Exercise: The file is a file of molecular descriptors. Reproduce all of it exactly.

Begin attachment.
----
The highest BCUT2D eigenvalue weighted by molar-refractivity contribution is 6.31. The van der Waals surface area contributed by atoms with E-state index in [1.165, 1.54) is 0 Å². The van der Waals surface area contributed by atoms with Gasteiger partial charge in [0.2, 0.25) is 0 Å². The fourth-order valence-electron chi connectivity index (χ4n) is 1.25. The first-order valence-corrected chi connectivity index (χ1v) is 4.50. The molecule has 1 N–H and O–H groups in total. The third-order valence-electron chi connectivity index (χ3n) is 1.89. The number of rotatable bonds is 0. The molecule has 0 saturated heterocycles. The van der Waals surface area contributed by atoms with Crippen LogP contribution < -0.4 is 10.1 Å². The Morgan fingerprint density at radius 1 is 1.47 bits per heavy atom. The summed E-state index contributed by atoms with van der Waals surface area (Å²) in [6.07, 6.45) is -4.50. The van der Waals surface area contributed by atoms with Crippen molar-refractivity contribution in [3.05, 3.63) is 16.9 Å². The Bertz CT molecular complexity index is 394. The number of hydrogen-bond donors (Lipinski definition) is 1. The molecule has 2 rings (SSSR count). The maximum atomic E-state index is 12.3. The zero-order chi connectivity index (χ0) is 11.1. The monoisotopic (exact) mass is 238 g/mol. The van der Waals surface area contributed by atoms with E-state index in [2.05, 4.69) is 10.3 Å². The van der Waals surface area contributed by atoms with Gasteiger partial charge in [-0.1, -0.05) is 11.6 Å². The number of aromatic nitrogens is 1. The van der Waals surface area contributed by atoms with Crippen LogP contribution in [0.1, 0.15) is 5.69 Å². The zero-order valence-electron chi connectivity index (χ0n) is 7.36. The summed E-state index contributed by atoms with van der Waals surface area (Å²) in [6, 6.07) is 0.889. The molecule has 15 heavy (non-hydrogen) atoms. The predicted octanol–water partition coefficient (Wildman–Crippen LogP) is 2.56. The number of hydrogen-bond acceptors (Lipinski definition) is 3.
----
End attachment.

The highest BCUT2D eigenvalue weighted by molar-refractivity contribution is 6.31. The van der Waals surface area contributed by atoms with E-state index in [1.165, 1.54) is 0 Å². The van der Waals surface area contributed by atoms with Gasteiger partial charge in [0.2, 0.25) is 0 Å². The fourth-order valence-electron chi connectivity index (χ4n) is 1.25. The first-order valence-corrected chi connectivity index (χ1v) is 4.50. The molecule has 1 N–H and O–H groups in total. The third-order valence-electron chi connectivity index (χ3n) is 1.89. The number of rotatable bonds is 0. The molecule has 0 saturated heterocycles. The van der Waals surface area contributed by atoms with Crippen LogP contribution < -0.4 is 10.1 Å². The Morgan fingerprint density at radius 1 is 1.47 bits per heavy atom. The summed E-state index contributed by atoms with van der Waals surface area (Å²) in [6.07, 6.45) is -4.50. The van der Waals surface area contributed by atoms with Crippen molar-refractivity contribution in [3.05, 3.63) is 16.9 Å². The Bertz CT molecular complexity index is 394. The number of hydrogen-bond donors (Lipinski definition) is 1. The molecule has 2 rings (SSSR count). The maximum atomic E-state index is 12.3. The zero-order chi connectivity index (χ0) is 11.1. The monoisotopic (exact) mass is 238 g/mol. The van der Waals surface area contributed by atoms with E-state index in [2.05, 4.69) is 10.3 Å². The van der Waals surface area contributed by atoms with Gasteiger partial charge in [-0.1, -0.05) is 11.6 Å². The number of aromatic nitrogens is 1. The van der Waals surface area contributed by atoms with Crippen LogP contribution in [0.1, 0.15) is 5.69 Å². The zero-order valence-electron chi connectivity index (χ0n) is 7.36. The summed E-state index contributed by atoms with van der Waals surface area (Å²) in [6, 6.07) is 0.889. The molecule has 15 heavy (non-hydrogen) atoms. The predicted octanol–water partition coefficient (Wildman–Crippen LogP) is 2.56. The number of hydrogen-bond acceptors (Lipinski definition) is 3.